Taoiseach Bertie Ahern has accused Fine Gael deputies of using 'gutter comments' against him in the Dáil yesterday.
Speaking at the National Ploughing Championships, the Taoiseach rejected suggestions made by Labour Party Leader Eamon Gilmore that he was treating people like gullible fools.
Last night the Government won a vote of confidence in the Taoiseach by 81 to 76.
He added that nobody in the crowd at the Ploughing Championships this morning had mentioned any of the recent controversies.
Following last night's vote it is understood the Government Chief Whip, Tom Kitt, is to write to Fianna Fáil TD Ned O'Keeffe about his absence.
Mr Kitt is expected to seek a meeting with Mr O'Keeffe to discuss the matter next week.
The Cork East TD was one of eight Government supporters who did not cast a vote yesterday, but the only one whose absence was not approved.
Five Ministers were abroad on Government business and were not able to return in time for the vote, while another two were excused due to illness.
It has not been possible to contact Mr O'Keeffe today for comment.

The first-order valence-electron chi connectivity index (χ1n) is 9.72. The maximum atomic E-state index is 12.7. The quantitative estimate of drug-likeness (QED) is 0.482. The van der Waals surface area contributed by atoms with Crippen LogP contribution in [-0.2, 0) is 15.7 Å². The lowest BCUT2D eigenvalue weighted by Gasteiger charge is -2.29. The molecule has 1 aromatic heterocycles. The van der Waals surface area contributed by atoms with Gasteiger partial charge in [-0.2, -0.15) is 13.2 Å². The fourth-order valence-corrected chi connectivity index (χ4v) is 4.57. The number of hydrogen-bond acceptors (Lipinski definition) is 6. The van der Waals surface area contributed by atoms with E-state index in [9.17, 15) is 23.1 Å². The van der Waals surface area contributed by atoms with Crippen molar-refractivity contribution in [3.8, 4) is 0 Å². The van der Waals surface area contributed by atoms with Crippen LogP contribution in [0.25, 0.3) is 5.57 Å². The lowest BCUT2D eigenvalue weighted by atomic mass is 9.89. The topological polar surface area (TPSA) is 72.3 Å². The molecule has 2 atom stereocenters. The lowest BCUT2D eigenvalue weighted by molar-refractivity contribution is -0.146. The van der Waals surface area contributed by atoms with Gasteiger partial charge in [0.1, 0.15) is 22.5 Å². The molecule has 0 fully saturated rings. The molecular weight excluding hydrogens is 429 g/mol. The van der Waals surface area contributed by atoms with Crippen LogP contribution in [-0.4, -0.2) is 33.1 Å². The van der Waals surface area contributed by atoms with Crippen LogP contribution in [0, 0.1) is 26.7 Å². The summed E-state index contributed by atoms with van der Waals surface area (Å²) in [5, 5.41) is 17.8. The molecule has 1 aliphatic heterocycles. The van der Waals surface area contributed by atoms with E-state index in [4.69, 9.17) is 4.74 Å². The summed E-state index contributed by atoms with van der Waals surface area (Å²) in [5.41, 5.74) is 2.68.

24/09/2007 - 07:55:32
The tribunal is investigating large sums of money that Mr Ahern received from wealthy businessmen and friends in the 1990s.
It is focusing in particular on a number of foreign exchange transactions linked to the money.
Yesterday, an opinion poll found that less than one-third of voters believe the Taoiseach's explanations over the past couple of weeks, while 60% say he should resign if he is found to have lied to the tribunal.
And sure while we're at it...also from breakingnews.ie
Ranking shows corruption in Ireland rising
26/09/2007 - 10:03:45
Ireland's reputation is falling down the world rankings because of corruption, according to the campaign group Transparency International.
Ireland is 17th out of 180 countries in the organisation's latest corruption perceptions index, down from 11th in 1995.
Transparency International is blaming weak safeguards against corruption and the Government's reversal of important political reforms for the perceived downturn in public standards.
It says Irish businesses are losing out because of this reputation, which can hamper a country's ability to attract foreign investment.